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Euchee Region: Scottish History

A History of Florida


Neil McLendon. Some adventurous Americans had made homes for themselves in Florida without waiting for the exchange of flags. Among these was Neil M. McLendon, a hardy pioneer, who, in the spring of 1820, made his way into what is now Walton County. He was the first white man who had entered that region for the purpose of making a home. His parents had come from Scotland to Wilmington, North Carolina, but McLendon liked the pioneer's life, and, when North Carolina became more thickly settled, said he must go to a new country for "elbow room."

There was "elbow room" in Florida, so, with his wife and children, he set out on his journey along the Indian trail leading from the Atlantic coast to the Spanish settlements on the Gulf coast. They were often hungry, and suffered many hardships on their way through the forest.

The Euchee Valley. He remained several months in what is now Santa Rosa County, then, leaving his family there, continued his journey on foot into the Euchee Valley. On the way he found a tribe of Euchee Indians, and met their chief. McLendon and the chief trusted and liked each other from the very beginning. In proof of this feeling the chief presented McLendon with his tomahawk, and invited him to live with him and to take for his own as much land as he chose to "blaze" around.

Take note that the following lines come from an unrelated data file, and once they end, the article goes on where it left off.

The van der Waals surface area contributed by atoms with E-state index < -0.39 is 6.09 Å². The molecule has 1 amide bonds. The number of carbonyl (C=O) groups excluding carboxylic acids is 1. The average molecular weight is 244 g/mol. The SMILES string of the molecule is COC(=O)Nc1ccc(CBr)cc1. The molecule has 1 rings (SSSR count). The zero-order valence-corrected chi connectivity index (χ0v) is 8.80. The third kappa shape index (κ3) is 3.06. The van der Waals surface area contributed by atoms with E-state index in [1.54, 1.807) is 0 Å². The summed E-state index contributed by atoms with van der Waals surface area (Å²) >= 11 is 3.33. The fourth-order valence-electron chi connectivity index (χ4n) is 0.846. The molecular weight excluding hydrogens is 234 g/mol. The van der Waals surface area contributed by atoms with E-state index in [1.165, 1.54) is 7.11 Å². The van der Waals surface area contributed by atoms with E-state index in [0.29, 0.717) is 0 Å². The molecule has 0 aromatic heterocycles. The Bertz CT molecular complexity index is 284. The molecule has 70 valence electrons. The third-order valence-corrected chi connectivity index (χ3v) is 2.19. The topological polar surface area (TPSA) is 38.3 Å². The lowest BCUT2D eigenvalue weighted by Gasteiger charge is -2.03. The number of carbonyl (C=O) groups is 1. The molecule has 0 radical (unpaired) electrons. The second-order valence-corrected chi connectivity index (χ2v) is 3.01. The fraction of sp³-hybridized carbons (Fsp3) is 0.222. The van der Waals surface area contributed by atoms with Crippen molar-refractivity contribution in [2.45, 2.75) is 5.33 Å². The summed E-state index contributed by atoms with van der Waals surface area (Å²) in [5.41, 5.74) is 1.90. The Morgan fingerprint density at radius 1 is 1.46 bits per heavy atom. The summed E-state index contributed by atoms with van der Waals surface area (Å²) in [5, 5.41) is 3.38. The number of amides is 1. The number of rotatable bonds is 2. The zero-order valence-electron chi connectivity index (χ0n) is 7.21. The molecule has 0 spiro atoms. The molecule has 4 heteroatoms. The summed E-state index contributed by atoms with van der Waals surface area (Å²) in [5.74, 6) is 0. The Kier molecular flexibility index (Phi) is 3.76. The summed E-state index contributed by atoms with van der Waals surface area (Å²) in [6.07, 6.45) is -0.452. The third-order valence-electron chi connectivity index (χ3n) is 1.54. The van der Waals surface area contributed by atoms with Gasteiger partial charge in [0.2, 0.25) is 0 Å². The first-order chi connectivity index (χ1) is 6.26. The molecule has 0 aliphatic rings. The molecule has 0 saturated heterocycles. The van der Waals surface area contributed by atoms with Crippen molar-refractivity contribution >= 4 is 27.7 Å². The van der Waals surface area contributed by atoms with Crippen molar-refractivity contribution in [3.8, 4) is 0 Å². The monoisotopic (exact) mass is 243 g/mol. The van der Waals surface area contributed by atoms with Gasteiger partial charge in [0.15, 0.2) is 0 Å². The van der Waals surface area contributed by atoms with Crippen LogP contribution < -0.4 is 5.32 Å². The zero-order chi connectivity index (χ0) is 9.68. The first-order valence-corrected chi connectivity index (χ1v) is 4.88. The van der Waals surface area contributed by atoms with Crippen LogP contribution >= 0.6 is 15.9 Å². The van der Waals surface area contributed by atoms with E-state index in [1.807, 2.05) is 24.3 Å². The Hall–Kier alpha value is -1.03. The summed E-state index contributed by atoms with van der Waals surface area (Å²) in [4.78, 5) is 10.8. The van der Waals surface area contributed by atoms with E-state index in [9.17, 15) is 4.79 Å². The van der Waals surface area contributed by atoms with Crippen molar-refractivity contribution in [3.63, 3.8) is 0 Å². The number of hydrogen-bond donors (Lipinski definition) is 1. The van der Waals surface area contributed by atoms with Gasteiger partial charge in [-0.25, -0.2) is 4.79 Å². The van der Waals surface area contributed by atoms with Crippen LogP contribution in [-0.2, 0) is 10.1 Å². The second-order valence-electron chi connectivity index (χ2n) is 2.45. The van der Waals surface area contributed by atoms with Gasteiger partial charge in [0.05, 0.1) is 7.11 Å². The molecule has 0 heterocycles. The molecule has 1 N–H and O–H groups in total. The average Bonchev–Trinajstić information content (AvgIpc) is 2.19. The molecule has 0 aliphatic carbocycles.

Who was the first white settler of the Euchee "region?" When and where did he first settle? To what place did he move?

With its fine climate, good water, and fertile soil, this country seemed just what McLendon had been looking for; so he willingly accepted the offer and set off, to return soon with his wife and children. Before long he was joined by his brothers with their families, and so began the white settlement of Walton County.

To his friends in North Carolina McLendon wrote: "Come, I have found a land teeming with production, abounding in game and good grazing . . . The woods are full of all sorts of grasses and berries . . . There is no better stock country to be found. Water pure and plenty and nothing to create sickness."

How was he received by the Indians? What were the attractions which this region offered? Who were induced to follow him?

Excerpt from Part Two, Chapter Four, "The Scotch Pioneers of the Euchee Region" A History of Florida, 1904. Next Section; Table of Contents.


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